Joan of Arc Film and TV Ranked from Smoking to Smoldering
On this day, May 30th, in the year 1431, a young peasant girl from Orleans, France was burned at the stake for heresy. Some centuries later, the Catholic church said "oops" and made her a Saint. Joan of Arc's story lives on in many forms, most notably, television and film.
If you didn't know this happened, you are not alone. Boasting a cast that included the likes of Powers Boothe, Neil Patrick Harris, and Jacqueline Bisset, the casting director of this three-part miniseries made the unfortunate decision to cast the unwatchable Leelee Sobieski in the title role. I get it, she was a rising star at the time, with what some called, "promise," but her absolutely stiff portrayal of The Maid of Orleans made the whole production feel jerky, like a teenager learning to drive stick. All the star power they had couldn't keep her from popping the clutch. As far as "smoking" or "smoldering," I'm giving this version of Joan's story a solid "less heat than a Bic lighter."
Hollywood was obsessed with bringing epic tales, both Biblical and historical, to life between 1945 and 1960, so of course, Joan got the star treatment in 1948 with Ingrid Bergman in the saddle. Even though film acting of that era is often overdone and doesn't seem to translate to today's standards, Bergman's performance stands the test of time. Her mixture of strength and sadness certainly solidified her cred in the industry. Maybe I have a soft spot for that period of Hollywood, but I think it's one of the best "classics", and a must-see for film buffs and history buffs alike. On the heat scale, I'm giving this one "a nice, even, slow burn."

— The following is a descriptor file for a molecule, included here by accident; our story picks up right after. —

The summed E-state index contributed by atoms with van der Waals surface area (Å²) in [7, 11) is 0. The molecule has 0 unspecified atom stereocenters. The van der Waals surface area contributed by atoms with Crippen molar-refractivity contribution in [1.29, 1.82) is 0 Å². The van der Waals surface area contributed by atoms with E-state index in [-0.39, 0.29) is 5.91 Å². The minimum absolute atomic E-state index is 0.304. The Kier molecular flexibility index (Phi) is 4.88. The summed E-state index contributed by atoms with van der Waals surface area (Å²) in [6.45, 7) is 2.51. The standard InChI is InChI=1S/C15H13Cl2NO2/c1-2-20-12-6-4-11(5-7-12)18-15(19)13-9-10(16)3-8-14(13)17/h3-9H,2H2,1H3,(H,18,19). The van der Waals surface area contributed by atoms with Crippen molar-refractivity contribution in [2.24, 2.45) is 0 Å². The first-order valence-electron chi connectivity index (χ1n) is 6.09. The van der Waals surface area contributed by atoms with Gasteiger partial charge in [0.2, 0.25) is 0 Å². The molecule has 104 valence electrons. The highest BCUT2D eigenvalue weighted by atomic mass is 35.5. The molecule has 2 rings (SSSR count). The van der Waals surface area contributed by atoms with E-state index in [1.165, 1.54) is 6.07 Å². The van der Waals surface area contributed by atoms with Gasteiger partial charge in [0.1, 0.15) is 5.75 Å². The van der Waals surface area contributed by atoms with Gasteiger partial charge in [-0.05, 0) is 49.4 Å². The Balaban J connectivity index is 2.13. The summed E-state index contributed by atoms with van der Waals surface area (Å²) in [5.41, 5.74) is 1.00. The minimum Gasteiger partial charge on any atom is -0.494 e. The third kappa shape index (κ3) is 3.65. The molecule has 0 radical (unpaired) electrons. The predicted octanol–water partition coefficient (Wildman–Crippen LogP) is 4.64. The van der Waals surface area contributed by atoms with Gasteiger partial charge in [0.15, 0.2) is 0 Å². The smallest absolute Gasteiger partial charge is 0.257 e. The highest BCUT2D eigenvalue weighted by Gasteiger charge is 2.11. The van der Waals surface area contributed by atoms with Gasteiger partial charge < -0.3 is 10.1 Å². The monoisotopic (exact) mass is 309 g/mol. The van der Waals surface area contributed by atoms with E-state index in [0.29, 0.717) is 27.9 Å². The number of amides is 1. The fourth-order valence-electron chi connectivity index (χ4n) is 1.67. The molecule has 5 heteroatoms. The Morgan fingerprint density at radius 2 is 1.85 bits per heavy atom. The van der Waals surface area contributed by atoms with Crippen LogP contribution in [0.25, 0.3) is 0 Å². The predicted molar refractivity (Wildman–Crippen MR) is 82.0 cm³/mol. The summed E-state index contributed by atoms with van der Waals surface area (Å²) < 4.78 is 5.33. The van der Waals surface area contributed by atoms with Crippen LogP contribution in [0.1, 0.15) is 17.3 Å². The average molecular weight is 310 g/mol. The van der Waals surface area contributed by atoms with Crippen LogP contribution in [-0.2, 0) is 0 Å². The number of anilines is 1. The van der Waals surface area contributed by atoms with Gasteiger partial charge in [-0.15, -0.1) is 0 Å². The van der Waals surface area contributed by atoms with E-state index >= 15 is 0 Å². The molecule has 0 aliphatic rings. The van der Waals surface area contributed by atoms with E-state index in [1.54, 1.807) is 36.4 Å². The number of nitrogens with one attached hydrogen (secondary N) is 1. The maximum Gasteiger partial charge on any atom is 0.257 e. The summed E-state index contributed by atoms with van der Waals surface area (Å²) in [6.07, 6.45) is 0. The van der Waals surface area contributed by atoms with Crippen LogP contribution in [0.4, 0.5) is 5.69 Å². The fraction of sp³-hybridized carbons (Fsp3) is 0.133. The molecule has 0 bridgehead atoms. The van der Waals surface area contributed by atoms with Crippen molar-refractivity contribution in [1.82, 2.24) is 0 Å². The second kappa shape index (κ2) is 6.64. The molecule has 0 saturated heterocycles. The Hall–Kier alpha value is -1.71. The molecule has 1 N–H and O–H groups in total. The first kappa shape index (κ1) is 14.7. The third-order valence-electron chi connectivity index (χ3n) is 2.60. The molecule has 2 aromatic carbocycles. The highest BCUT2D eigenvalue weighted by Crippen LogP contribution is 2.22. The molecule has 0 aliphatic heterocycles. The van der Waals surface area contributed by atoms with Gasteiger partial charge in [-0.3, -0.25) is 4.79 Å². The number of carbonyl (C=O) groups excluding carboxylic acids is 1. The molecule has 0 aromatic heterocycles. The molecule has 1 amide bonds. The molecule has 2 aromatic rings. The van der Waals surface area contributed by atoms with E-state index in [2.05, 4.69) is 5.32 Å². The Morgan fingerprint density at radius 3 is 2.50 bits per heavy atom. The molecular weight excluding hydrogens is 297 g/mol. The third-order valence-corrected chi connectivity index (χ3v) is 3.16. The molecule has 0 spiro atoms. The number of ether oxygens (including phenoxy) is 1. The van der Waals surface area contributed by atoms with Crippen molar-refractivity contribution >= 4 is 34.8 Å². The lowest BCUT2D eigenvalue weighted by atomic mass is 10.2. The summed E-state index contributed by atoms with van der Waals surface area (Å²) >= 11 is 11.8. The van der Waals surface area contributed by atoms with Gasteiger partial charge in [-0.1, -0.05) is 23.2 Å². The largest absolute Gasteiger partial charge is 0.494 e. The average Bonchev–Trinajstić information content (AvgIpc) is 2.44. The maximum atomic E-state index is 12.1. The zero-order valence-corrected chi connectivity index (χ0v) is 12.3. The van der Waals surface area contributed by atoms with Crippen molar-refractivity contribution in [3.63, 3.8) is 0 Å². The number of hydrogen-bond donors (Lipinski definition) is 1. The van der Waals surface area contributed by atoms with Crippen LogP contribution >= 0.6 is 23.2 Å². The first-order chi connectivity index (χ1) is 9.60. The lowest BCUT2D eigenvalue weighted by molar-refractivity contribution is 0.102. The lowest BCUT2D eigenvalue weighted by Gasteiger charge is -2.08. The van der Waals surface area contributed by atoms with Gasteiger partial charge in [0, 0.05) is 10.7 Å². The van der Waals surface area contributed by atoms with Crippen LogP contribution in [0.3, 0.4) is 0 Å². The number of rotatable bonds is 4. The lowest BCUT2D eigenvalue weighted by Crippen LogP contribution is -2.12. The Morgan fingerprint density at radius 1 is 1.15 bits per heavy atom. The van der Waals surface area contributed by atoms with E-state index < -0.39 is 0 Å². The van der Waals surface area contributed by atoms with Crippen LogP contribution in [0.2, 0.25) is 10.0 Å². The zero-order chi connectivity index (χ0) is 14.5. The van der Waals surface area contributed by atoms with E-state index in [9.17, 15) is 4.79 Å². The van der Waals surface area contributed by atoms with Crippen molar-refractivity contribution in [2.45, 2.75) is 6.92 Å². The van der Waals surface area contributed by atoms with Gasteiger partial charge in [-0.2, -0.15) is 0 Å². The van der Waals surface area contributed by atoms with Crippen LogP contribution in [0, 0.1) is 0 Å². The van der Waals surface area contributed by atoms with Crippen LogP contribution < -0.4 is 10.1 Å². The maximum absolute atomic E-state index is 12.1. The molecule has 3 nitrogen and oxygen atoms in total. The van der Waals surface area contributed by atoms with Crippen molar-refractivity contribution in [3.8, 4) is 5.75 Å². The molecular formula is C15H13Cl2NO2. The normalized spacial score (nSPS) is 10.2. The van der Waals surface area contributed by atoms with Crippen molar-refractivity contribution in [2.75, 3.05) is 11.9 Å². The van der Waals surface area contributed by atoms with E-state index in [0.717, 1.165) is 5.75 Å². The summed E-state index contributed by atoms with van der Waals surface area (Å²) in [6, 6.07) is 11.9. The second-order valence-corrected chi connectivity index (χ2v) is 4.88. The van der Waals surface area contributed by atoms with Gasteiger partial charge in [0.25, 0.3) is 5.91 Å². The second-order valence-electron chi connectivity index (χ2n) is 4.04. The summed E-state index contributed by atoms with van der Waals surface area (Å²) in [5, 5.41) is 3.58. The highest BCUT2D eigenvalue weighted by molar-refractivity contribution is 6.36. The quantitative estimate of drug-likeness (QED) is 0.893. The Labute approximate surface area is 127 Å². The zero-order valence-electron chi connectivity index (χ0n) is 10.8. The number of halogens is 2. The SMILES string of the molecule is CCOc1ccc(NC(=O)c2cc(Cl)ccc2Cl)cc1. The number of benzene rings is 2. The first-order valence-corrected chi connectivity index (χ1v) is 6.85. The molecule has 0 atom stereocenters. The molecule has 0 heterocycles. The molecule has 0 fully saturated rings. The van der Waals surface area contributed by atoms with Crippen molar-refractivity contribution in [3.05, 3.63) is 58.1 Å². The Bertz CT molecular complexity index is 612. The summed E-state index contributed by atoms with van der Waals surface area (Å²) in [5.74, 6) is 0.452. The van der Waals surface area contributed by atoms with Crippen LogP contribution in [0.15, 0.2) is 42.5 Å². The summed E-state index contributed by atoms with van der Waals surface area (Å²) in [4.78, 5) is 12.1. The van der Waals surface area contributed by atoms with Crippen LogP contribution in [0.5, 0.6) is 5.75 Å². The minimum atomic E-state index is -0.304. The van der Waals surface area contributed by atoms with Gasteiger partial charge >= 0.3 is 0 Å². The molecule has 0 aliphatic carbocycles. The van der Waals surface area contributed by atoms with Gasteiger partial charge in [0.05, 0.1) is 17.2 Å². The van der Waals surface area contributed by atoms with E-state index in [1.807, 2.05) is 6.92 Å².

Maybe it's because this is one of the most historically accurate portrayals of the period, or it's my unabashed platonic crush on Milla Jovovich, but The Messenger feels like both an action flick and sweeping historic romance. It's bloody, it's dark, and, if I'm being honest, it's long; at slightly over two-and-a-half hours, get comfy, and keep a snack within arms' reach. That having been said, nothing in the film seemed gratuitous or unnecessary, and you will be entertained from start to finish. And Jovovich is a joy, because, well, Jovovich. Heat level? "Inferno."